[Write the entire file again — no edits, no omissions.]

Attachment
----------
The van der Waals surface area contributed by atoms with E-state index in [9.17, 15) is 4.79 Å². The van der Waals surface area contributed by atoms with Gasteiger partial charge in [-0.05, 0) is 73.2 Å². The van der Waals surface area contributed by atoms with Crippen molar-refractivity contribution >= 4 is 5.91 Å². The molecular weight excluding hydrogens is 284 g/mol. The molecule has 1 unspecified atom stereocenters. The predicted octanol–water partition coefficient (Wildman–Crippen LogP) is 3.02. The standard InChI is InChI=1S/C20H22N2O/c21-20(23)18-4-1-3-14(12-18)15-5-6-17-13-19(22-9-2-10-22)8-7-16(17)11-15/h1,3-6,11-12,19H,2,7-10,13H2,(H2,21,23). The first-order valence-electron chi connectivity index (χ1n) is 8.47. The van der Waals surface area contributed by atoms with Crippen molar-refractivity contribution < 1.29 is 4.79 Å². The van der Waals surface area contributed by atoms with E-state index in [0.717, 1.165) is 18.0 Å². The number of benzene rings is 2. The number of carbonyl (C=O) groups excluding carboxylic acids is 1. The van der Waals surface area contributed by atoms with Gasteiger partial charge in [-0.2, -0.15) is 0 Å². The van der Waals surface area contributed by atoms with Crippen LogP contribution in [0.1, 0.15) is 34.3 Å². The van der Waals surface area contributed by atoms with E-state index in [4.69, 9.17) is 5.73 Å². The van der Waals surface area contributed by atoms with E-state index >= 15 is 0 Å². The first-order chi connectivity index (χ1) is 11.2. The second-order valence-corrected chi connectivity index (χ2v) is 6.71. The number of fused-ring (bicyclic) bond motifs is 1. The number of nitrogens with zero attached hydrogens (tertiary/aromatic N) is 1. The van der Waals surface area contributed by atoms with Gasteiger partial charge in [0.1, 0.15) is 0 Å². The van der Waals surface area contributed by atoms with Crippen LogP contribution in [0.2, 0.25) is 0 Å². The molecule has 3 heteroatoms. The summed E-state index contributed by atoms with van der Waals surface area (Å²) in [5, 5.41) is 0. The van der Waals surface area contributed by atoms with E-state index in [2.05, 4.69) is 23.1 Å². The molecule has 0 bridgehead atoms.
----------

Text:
The van der Waals surface area contributed by atoms with E-state index in [9.17, 15) is 4.79 Å². The van der Waals surface area contributed by atoms with Gasteiger partial charge in [-0.05, 0) is 73.2 Å². The van der Waals surface area contributed by atoms with Crippen molar-refractivity contribution >= 4 is 5.91 Å². The molecular weight excluding hydrogens is 284 g/mol. The molecule has 1 unspecified atom stereocenters. The predicted octanol–water partition coefficient (Wildman–Crippen LogP) is 3.02. The standard InChI is InChI=1S/C20H22N2O/c21-20(23)18-4-1-3-14(12-18)15-5-6-17-13-19(22-9-2-10-22)8-7-16(17)11-15/h1,3-6,11-12,19H,2,7-10,13H2,(H2,21,23). The first-order valence-electron chi connectivity index (χ1n) is 8.47. The van der Waals surface area contributed by atoms with Crippen molar-refractivity contribution < 1.29 is 4.79 Å². The van der Waals surface area contributed by atoms with E-state index in [0.717, 1.165) is 18.0 Å². The number of benzene rings is 2. The number of carbonyl (C=O) groups excluding carboxylic acids is 1. The van der Waals surface area contributed by atoms with Gasteiger partial charge in [-0.2, -0.15) is 0 Å². The van der Waals surface area contributed by atoms with Crippen LogP contribution in [0.1, 0.15) is 34.3 Å². The van der Waals surface area contributed by atoms with E-state index in [4.69, 9.17) is 5.73 Å². The van der Waals surface area contributed by atoms with E-state index >= 15 is 0 Å². The first-order chi connectivity index (χ1) is 11.2. The second-order valence-corrected chi connectivity index (χ2v) is 6.71. The number of fused-ring (bicyclic) bond motifs is 1. The number of nitrogens with zero attached hydrogens (tertiary/aromatic N) is 1. The van der Waals surface area contributed by atoms with Gasteiger partial charge in [0.1, 0.15) is 0 Å². The van der Waals surface area contributed by atoms with Crippen LogP contribution in [0.2, 0.25) is 0 Å². The molecule has 3 heteroatoms. The summed E-state index contributed by atoms with van der Waals surface area (Å²) in [5, 5.41) is 0. The van der Waals surface area contributed by atoms with E-state index in [2.05, 4.69) is 23.1 Å². The molecule has 0 bridgehead atoms.